General

It would behoove the Bruins to continue their improved focus on preventing turnovers (and forcing turnovers on the other side), as Southern Cal has the third best turnover margin in the Pac-12. In a game that the numbers are saying looks pretty close (more on that in a second), the Bruins cannot afford to give the ball away, especially considering the scoring opportunities that we believe the offense will get. It was a good sign that UCLA was able to win the turnover battle against Washington, a team with a +1 superior turnover margin to Southern Cal; a repeat performance will have the Bruins in good shape to retain the Victory Bell. As we say pretty much every week, HOLD ON TO THE BALL, BRUINS!

Southern Cal is similar to UCLA in their mediocre average starting field position differential. It would be nice if the Bruins could make it four straight games of winning the average starting field position battle.

The Computers

The Massey College Football Ranking Composite, taking 116 different rating systems into account, has UCLA as the #11 team in college football (up 7 slots from the last time we checked), while Southern Cal is #23. The Bruins’ rankings range from #4 to #43 with a standard deviation of 6.97 (the standard deviation actually ROSE after the Washington game). This is the highest standard deviation among teams ranked in the top 17. Stop us if you’ve heard this before: the ratings systems STILL are not sure exactly where the Bruins belong. Southern Cal’s rankings range from #11 to #44, with a standard deviation of 5.31, a pretty low standard deviation for that ranking level, suggesting that the computers think they have Southern Cal pretty well pegged.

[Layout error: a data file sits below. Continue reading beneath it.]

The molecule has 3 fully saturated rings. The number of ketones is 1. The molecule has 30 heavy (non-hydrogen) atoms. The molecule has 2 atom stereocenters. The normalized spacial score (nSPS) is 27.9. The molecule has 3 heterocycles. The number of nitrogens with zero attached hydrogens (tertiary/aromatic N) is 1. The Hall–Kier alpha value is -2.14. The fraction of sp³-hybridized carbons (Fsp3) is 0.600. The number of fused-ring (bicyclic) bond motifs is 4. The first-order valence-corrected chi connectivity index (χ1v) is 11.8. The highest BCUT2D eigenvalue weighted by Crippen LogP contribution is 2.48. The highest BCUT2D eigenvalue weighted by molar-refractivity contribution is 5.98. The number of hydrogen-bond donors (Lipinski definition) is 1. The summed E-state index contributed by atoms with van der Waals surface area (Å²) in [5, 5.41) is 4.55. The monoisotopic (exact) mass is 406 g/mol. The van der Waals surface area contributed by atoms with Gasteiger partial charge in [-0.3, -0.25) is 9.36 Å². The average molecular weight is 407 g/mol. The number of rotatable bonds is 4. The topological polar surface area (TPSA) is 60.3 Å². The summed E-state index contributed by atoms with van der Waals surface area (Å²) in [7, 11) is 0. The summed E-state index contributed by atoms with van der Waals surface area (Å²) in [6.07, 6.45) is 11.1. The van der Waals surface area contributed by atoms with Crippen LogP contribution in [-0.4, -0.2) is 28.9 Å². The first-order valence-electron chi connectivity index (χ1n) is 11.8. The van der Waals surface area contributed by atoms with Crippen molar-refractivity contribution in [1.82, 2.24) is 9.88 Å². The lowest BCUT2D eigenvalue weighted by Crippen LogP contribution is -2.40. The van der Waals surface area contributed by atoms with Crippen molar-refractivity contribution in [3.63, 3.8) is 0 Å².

Using a Simple Ratings System (solid descriptive article here), we see the following: Using Footballperspective.com’s numbers, UCLA has a SRS of 53.8 while Southern Cal has an SRS of 53.0, meaning that when we take +3 for home field into account, Football Perspective predicts a 3 point Bruin win. Using Sports-Reference.com’s numbers, UCLA has an SRS of 14.87 while Southern Cal has an SRS of 14.29, meaning that Sports Reference predicts a 3 point UCLA win.

It’s white-knuckle time in the Personal UCLA Pac-12 Championship Playoff (And Now That Arizona State Has Hilariously Spit the Bit Against Terrible Oregon State We Don’t Have to Worry About Whether the Bruins Might Be Better Off Without an Oregon Rematch). By the numbers, it looks like this should be a close one. We remind Bruin fans that home field advantage effects doappear to be magnified by louder crowds and minimized by quieter ones, so we suggest that every UCLA partisan with the means to do so should get out to the Rose Bowl and be as loud as possible.